Given the nature of the charges against Moore, though, it’s certainly possible that Jones could win this race, but as Nate Cohn notes in The New York Times, it’s not going to be easy, and Democrats ought to be cautious about getting too optimistic too soon. If polling continues to show Moore losing ground as we get closer to December 12th, though, then it could be Republicans who will have something to worry about, because they stand to lose regardless of the result. A Moore win would put a man accused of child molestation in the Senate GOP Caucus and force their hand at trying to expel him from his seat, something that could hurt them with the party base. A Jones win, on the other hand, means that the GOP majority in the Senate would slip to 51-49, which could have a significant impact on how the Senate operates.

Stay tuned.

 

FILED UNDER: Campaign 2017, Public Opinion Polls, US Politics, , , ,
Doug Mataconis
About Doug Mataconis
Doug holds a B.A. in Political Science from Rutgers University and J.D. from George Mason University School of Law. He joined the staff of OTB in May 2010. Before joining OTB, he wrote at Below The BeltwayThe Liberty Papers, and United Liberty Follow Doug on Twitter | Facebook

Comments

  1. charon says:

    This race is unusual enough that turnout will probably differ greatly from historical patterns, and differ greatly among various segments of the electorate.

    This will be difficult for pollsters to assess accurately, so I expect polling of this election to be unusually unreliable. I expect wide variation among various pollsters because of this.

  2. charon says:

    I will make one other point here: really hard-core Evangelical Right people vote every election out of dedication to their cause, they think of that as a duty. If this turns out to be a higher than usual turnout election, simple math says their relative influence would be lower than usual.

  3. Stormy Dragon says:

    Please free my comment from modertaion. Thanks.

  4. Kylopod says:

    @charon:

    This will be difficult for pollsters to assess accurately, so I expect polling of this election to be unusually unreliable. I expect wide variation among various pollsters because of this.

    What you’re describing is not actually unusual in off-year races, particularly special elections, which are notoriously difficult to poll. In the Virginia race, polling was all over the map during the final week, ranging from a substantial Northam lead to a substantial Gillespie lead and everything in between. The difference with Alabama is that this race was not supposed to be competitive.

  5. Gromitt Gunn says:

    At the absolute minimum, this is a textbook example of why political parties should run candidates for every office possible and not cede races simply because they seem unwinnable. i believe that the only reason Doug Jones even has a shot here is because his name is going to be on the ballot next to Moore’s. If the Democrats had ceded the race to Moore, I really do not think that a Doug Jones write-in campaign would be getting much traction.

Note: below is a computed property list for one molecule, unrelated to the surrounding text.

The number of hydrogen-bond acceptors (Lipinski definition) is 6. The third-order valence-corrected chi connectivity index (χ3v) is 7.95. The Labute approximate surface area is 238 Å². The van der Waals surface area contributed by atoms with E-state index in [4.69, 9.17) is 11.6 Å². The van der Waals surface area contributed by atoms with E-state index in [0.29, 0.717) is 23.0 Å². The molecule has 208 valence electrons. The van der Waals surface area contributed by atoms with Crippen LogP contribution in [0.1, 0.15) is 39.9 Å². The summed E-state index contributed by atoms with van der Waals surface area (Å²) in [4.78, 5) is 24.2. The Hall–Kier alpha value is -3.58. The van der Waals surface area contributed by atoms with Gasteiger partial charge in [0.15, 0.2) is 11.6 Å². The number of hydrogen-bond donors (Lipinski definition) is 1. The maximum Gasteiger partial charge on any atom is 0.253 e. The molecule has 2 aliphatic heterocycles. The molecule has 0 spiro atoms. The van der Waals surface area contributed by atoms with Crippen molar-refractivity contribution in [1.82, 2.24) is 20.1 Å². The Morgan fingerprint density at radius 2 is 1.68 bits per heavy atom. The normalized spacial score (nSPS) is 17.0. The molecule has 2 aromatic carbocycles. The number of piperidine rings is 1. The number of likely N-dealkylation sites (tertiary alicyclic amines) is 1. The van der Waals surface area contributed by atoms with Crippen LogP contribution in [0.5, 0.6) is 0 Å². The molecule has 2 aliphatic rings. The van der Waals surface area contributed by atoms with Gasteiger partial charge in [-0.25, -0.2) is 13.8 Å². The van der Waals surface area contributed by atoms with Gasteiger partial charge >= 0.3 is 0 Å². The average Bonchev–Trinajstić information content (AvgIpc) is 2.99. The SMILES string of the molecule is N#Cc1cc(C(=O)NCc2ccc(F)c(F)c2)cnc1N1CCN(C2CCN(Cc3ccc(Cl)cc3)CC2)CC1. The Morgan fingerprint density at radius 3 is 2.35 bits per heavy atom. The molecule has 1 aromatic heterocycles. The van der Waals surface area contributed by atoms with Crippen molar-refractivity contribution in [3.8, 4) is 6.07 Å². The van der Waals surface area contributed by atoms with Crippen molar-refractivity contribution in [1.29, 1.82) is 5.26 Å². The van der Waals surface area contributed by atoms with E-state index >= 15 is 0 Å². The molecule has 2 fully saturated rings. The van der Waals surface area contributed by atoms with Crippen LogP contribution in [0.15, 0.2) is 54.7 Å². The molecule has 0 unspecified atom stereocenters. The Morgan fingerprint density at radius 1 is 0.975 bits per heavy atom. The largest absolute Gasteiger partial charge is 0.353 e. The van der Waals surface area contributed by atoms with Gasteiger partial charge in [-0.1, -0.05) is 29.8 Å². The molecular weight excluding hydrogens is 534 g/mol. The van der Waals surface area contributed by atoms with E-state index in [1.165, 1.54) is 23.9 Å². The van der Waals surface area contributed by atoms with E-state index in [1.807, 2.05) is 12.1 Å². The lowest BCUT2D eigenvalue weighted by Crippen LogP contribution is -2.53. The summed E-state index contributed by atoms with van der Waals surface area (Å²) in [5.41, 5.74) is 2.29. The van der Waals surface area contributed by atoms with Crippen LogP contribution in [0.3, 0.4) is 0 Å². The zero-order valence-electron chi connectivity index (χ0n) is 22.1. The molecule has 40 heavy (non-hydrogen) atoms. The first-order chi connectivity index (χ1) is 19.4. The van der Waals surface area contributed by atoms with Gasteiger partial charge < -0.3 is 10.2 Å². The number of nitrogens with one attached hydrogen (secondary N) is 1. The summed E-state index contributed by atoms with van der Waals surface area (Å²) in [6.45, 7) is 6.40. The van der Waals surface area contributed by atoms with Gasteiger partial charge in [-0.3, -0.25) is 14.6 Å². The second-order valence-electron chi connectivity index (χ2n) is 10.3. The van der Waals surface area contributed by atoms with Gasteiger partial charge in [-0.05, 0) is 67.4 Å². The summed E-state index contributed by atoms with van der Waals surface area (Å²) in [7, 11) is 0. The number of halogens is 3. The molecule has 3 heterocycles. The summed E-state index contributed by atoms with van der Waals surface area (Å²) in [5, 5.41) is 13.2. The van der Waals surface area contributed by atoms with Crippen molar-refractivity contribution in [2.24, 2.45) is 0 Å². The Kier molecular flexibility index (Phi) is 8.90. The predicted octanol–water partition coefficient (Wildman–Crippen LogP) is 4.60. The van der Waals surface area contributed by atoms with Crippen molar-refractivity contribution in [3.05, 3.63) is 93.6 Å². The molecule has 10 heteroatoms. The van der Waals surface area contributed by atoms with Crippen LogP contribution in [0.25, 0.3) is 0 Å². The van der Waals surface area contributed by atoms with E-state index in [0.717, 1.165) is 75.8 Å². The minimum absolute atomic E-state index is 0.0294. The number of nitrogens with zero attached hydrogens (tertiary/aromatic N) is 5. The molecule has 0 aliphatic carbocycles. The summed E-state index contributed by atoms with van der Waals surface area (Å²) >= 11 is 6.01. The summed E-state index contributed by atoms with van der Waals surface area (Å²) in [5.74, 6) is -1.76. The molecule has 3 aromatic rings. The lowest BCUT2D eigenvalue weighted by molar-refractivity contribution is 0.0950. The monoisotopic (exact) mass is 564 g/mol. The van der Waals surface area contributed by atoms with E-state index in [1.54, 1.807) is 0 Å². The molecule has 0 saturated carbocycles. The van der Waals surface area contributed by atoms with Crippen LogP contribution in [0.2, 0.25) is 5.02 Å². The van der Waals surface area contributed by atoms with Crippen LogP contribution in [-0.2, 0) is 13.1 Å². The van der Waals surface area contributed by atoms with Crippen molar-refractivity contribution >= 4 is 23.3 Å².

6. Tyrell says:

    Perhaps the best strategy now for anyone announcing their candidacy for any elective office from assistant dog catcher to president is to just announce their past sins – put it right out front and center.
    “I confess here and now that in the past I have smoked stogies behind the gym, double parked, ignored jury duty summons, got tickets for loud mufflers and squalling tires, flirted with the principals daughter, did the the drive in movie back seat thing,went to bars instead of Wednesday night Bible study, stole candy and drinks, whistled at girls at the mall, laughed at racial jokes, skipped church to attend races, and used binoculars at the beach.
    To many these may seem trivial, but they break most of the Ten Commandments. To some that may mean nothing, but to me it is a big deal.. I am indeed sorry for my offenses and beg anyone’s and everyone’s forgiveness”. .
    Now let’s talk about the issues.

  7. de stijl says:

    @Tyrell:

    Molesting a 14 yo when you are in your 30s is not the same thing as sneaking someone into a drive-in hiding them the backseat under a blanket.

    Not all unethical and immoral act carry the same weight. Some acts are more consequential.

    Morality isn’t just binary. Littering and murder are both immoral. Which is worse?

  8. de stijl says:

    @charon, et al.

    Yeah, polling will be difficult because turn-out will be crazy high and charged for this type of an election.

    The models really cannot account for this election.

  9. Just 'nutha ig'nint cracker says:

    @Tyrell:

    flirted with the principals daughter

    So, I take it that you’re leaving out the part where she was 14 and you were 29? How does that help make the system more transparent? It sounds to me like you’re mocking that sort of honesty. Does it make you embarrassed that you are mocking common decency or are you used to mocking it?

  10. Tyrell says:

    @Just ‘nutha ig’nint cracker: No, my intention was that it would be better if a person put all this sort of thing out front to begin with. I remember the Gary Hart campaign. That may be hard for a candidate to do, any candidate. Too me some of the judge’s legal maneuverings and decisions should have been enough to disqualify him.

  11. HarvardLaw92 says:

    @Tyrell:

    I generally agree with you. It is always better to get out in front of something so you can control the narrative, but I’m pretty sure there isn’t an electorate anywhere willing to overlook “I like to molest 14 year old girls” just because the candidate self-revealed.

  12. An Interested Party says:

    Moore is preferred among white evangelical Christians by 53 points (73-20 percent)…

    That’s a perfect example of how these people are among the biggest hypocrites on this planet…if Jesus was alive now he’s be throwing them out of today’s temples…